Together, the quartet comprises only a tiny fraction of the nearly 2,400 governors who have served in U.S. history, according to records from the National Governors Association.
The gap between electing African-Americans to Congress and taking their campaigns to the state level has been a big one. The 1965 Voting Rights Act helped usher more minorities into office by mandating the creation of majority-minority legislative districts, and African-Americans currently make up 10 percent of Congress, close to their 13 percent share of the country's overall population. But some argue that such districts isolate black politicians from the broader coalitions they would need to make the jump to statewide office.
John Walsh, a Patrick adviser who currently runs the Massachusetts governor's Together PAC, said "I've met Brown. He's a very talented person, and I think one of the things that's so important about him and candidates like Deval Patrick is that they don't run in a historic context. They're not asking voters, 'Elect me as the first African-American governor,' but putting forward a set of values and ideas that appeal to all voters."
Brown's campaign manager, Justin Schall, echoed Walsh's sentiment. "I think anybody's background plays a large role in their story," he said. But he added: "We want people to vote for him because he has the best ideas."
The scant attention paid to Brown's chance to become his state's first black governor may be in part due to the fact that Maryland has a better track record of electing African-Americans to federal office than any other state. This is partly because Maryland's population is 30 percent black, a greater share than any state outside the Deep South, where racial politics can be more polarizing.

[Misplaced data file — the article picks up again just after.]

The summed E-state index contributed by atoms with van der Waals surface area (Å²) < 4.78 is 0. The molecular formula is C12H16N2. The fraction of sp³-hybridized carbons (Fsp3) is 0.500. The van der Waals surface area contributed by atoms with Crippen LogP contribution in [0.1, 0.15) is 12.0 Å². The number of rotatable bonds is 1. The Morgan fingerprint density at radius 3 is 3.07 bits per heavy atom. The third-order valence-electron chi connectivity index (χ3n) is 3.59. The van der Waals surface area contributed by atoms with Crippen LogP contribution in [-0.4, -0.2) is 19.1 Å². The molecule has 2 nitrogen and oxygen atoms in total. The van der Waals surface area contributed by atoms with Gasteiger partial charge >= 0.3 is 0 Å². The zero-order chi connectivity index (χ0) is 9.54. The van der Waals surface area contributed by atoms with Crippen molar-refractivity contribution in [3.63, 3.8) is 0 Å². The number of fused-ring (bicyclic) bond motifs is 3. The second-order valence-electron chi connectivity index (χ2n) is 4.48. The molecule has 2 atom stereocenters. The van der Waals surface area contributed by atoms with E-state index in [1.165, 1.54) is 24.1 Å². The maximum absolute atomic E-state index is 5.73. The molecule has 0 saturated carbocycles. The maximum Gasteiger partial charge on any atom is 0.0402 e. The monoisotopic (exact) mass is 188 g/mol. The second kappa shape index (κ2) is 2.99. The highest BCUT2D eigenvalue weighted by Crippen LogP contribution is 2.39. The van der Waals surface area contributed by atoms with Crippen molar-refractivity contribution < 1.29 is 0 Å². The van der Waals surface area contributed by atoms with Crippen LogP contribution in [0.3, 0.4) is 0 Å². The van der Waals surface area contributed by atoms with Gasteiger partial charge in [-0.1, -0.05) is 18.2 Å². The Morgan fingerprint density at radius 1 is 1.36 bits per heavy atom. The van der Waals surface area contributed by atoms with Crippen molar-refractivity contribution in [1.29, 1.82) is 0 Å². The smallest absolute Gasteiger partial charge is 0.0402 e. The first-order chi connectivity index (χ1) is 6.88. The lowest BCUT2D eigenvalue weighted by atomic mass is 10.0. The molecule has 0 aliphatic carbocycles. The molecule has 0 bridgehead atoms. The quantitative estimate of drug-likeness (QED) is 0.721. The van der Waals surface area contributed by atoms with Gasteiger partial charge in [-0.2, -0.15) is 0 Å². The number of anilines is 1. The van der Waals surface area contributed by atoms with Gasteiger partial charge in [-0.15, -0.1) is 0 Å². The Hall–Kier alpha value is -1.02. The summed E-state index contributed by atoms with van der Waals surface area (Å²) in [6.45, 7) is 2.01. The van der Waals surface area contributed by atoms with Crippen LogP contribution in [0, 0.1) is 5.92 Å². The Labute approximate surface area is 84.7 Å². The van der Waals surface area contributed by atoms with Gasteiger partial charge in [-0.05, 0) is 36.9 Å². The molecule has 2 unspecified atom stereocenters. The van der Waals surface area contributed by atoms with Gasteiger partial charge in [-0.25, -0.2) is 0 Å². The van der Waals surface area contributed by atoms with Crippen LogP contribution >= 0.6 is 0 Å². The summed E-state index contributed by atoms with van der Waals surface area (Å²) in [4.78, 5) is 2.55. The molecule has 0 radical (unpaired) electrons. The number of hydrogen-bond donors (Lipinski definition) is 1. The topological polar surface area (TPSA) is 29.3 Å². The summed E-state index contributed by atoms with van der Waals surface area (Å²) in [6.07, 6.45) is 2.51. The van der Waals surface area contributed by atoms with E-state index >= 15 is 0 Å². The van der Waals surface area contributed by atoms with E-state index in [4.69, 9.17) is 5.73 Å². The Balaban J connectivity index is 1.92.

That's not to say Brown's unique position is entirely absent from his campaign. The Iraq War veteran and former state delegate has woven two issues into his campaign that disproportionately affect African-American communities — domestic-violence prevention, and adoption and foster parenthood.
For Brown, these issues are personal. His cousin Catherine was killed by an estranged boyfriend in 2008, and he adopted his son Jonathan with his first wife in 2000. Despite a busy campaign schedule, Brown still makes time to attend Sunday church services across the state to promote adoption.
Virginia's Wilder, who became the nation's first elected black governor in 1989, believes that, overall, "attention has been somewhat diverted" from building a pipeline of black leaders by President Obama's successes. Obama's presidency distracted many people from the dearth of rising African-Americans elsewhere and the significant roadblocks they still face, he said.
Wilder's choice piece of wisdom has long been this: "Being first isn't worth a dime if there isn't a second." It's a line Walsh, Patrick's former campaign manager, recalls the then-Richmond mayor delivering when he traveled north to stump for Patrick in 2006. And this year, Wilder is committed to ensuring there's a third. Recalling a conversation with O'Malley at Terry McAuliffe's inauguration in January, Wilder said: "We had a pretty long talk about Anthony."